New research shows that an ancient technique strengthens brain connectivity.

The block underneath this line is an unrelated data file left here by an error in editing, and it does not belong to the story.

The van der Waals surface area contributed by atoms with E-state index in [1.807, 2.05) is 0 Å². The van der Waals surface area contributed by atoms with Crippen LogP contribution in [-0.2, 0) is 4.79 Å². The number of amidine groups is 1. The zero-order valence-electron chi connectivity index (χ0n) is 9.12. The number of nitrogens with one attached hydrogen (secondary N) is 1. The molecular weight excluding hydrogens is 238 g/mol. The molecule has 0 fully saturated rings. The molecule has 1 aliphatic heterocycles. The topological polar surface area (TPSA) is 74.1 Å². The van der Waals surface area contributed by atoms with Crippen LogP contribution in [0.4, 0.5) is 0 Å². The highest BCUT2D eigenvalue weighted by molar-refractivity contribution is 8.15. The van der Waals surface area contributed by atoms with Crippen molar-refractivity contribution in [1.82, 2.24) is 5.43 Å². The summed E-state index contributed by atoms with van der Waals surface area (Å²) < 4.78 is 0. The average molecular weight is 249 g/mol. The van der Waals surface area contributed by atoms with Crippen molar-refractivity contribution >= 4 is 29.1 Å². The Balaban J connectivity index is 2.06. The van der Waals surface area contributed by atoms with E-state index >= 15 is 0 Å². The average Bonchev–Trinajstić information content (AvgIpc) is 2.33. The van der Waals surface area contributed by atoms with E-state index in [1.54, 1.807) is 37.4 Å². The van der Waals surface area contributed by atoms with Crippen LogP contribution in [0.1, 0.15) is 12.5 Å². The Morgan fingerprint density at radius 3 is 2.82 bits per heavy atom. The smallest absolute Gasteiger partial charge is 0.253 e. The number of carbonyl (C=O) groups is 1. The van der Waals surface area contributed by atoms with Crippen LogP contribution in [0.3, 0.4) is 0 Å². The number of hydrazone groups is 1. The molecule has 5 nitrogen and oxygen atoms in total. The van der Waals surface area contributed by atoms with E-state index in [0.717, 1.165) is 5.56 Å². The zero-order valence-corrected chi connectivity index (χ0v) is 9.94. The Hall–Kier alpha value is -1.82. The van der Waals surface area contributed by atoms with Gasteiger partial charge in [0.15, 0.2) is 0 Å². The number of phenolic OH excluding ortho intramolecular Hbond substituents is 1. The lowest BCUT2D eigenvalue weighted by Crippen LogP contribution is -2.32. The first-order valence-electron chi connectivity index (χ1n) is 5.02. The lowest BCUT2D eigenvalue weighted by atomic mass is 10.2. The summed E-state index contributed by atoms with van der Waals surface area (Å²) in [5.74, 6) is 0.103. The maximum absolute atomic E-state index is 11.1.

You, too, can train your brain to become a memory athlete—one of those prodigious memorizers who compete to remember the longest sequence of playing cards, or put the most names to faces in the least amount of time. To perform such cognitive feats, memory athletes rely on an ancient mnemonic strategy called method of loci (Latin for places) or memory palace, the term Joshua Foer used in his popular book on memory champions, Moonwalking with Einstein. A new study published this week in Neuron compares, for the first time, the brains of memory athletes to those of regular folks given six weeks of training in the method of loci system. The non-athletes not only achieved similar feats of memory, but they also exhibited the same brain changes seen in the memory athletes with much stronger functional connectivity across relevant networks.